About a year ago, I was really frustrated by the amount of time I was spending checking and sending emails. I was spending, in average, three hours a day processing emails and now I process about the same volume of emails in only 30 minutes a day. I did this with the help of two of the most recognized time-management gurus and I want to share with you the lessons they taught me.
Empty Your Inbox Daily
Every day, after 30 minutes, my inbox goes from an average of 75 emails to zero. This if the routine I follow:

  • First I read all my emails and I delete all the junk mail.
  • As I do that, I also delete “FYI” emails. For example, if someone let me know that a project has been completed, I don’t answer back saying “Great!” That’s a waste of time. The fewer emails you send, the fewer emails you’ll get.
  • By this time, I end up with about 50% of the emails I originally had. I then I answer the emails that will take me less than one minute each to answer.
  • By this point, I end up with 25% of the emails I originally had. I send these to four different folders: “End of Day”, “End of Week”, “End of Month” and “Will Need Later”. I write down on my To Do list all the things I need to do that day. I process my “End of Week” folder every Friday and my “End of Month” folder every 30th. The “Will Need Later” contains information or documents that I will need at some point for some of my projects.

All this will take me around 30 minutes for 75 emails and I usually end up with two or three things more on my To Do list of that day, but that’s something I’ll take care of later that day.
Set a Time Limit
My time limit for processing emails is 45 minutes. That pushes me to prioritize very well. If something isn’t a priority, I can do it at the end of the week or the end of the month. Grouping tasks and processing them in batches is a lot more effective than doing them as they come my way.
Use as Few Words as You Can
I believe that 95% of emails can be written in no more than two sentences. Go right to the point. Sometimes I write my emails in the subject line and leave the body empty. This forces me to use as few words as possible.
Take Care of Email Once a Day
Some people really need to check their emails all the time, but most of us don’t. We like doing it because we don’t want to miss anything, but by dealing with email every hour, you can’t get any real work done. Your job as a business owner is to spend as much time as you can performing the top income-generating tasks for your company. Email, in most cases, isn’t one of them.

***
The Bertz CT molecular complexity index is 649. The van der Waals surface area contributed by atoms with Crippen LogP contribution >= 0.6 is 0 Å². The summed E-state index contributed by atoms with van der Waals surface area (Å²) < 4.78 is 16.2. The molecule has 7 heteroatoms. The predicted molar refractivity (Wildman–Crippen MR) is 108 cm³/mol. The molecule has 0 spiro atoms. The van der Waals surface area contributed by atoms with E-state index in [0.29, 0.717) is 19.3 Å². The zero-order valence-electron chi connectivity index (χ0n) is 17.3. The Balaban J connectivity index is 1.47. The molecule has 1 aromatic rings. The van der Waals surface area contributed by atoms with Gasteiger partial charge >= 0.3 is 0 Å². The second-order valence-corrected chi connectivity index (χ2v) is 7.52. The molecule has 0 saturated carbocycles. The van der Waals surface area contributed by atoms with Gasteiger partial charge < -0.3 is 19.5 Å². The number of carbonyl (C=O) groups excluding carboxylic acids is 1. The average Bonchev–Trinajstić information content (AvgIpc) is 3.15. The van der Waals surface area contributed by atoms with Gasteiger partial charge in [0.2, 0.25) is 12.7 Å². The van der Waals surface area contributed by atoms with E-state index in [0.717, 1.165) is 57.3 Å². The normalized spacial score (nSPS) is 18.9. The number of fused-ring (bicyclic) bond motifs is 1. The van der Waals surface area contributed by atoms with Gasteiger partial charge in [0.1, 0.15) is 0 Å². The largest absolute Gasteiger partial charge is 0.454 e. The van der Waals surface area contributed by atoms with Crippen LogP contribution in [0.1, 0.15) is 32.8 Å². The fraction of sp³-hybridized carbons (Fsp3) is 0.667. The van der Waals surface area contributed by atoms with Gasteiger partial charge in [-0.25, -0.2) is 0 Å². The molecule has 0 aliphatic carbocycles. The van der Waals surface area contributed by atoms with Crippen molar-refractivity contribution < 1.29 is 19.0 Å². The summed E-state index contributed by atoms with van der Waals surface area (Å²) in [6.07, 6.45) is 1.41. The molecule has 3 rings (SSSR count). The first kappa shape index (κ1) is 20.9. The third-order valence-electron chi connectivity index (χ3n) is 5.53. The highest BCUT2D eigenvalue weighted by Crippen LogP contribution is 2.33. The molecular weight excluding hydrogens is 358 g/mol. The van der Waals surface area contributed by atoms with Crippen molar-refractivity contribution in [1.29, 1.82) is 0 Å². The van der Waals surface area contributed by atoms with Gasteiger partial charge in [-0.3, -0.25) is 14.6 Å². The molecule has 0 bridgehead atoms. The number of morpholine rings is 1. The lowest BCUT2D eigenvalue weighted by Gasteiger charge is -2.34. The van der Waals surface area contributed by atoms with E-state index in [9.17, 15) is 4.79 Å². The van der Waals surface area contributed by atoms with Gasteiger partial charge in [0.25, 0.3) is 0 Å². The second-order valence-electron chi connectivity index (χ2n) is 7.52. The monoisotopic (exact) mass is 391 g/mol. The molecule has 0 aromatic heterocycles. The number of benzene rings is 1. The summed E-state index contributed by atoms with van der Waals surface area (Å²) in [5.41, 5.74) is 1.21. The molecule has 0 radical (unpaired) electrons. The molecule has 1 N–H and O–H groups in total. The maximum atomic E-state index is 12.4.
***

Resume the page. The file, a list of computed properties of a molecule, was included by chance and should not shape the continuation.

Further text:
Disable Alerts
You don’t want to be distracted by alerts telling you that you got mail.
Don’t Download Your Emails Automatically
I prefer desktop applications as opposed to web-based email like Gmail or Hotmail because I can choose when to get new mail. I use Mozilla Thunderbird and every time I need to check an email I sent or one I received, new emails don’t get downloaded automatically. This way, I can check my new mail whenever I want.
Also, with a desktop application you can send email without checking your inbox. I even set up a keyboard shortcut that allows me to send a new email without even having to go to my email client. Just create a shortcut to “mailto:” and every time you click on it, your default email application will open a New Message window.
Use CC and BCC to Your Advantage
In my business, when a client asks me to do something, I could respond by saying “Sure, we’ll take care of this” and then email my staff and ask them to do it. What I do instead is to BCC my staff in the email I send to my clients. They know that when they get an email like that from me, they need to take care of it and let me know when it’s done.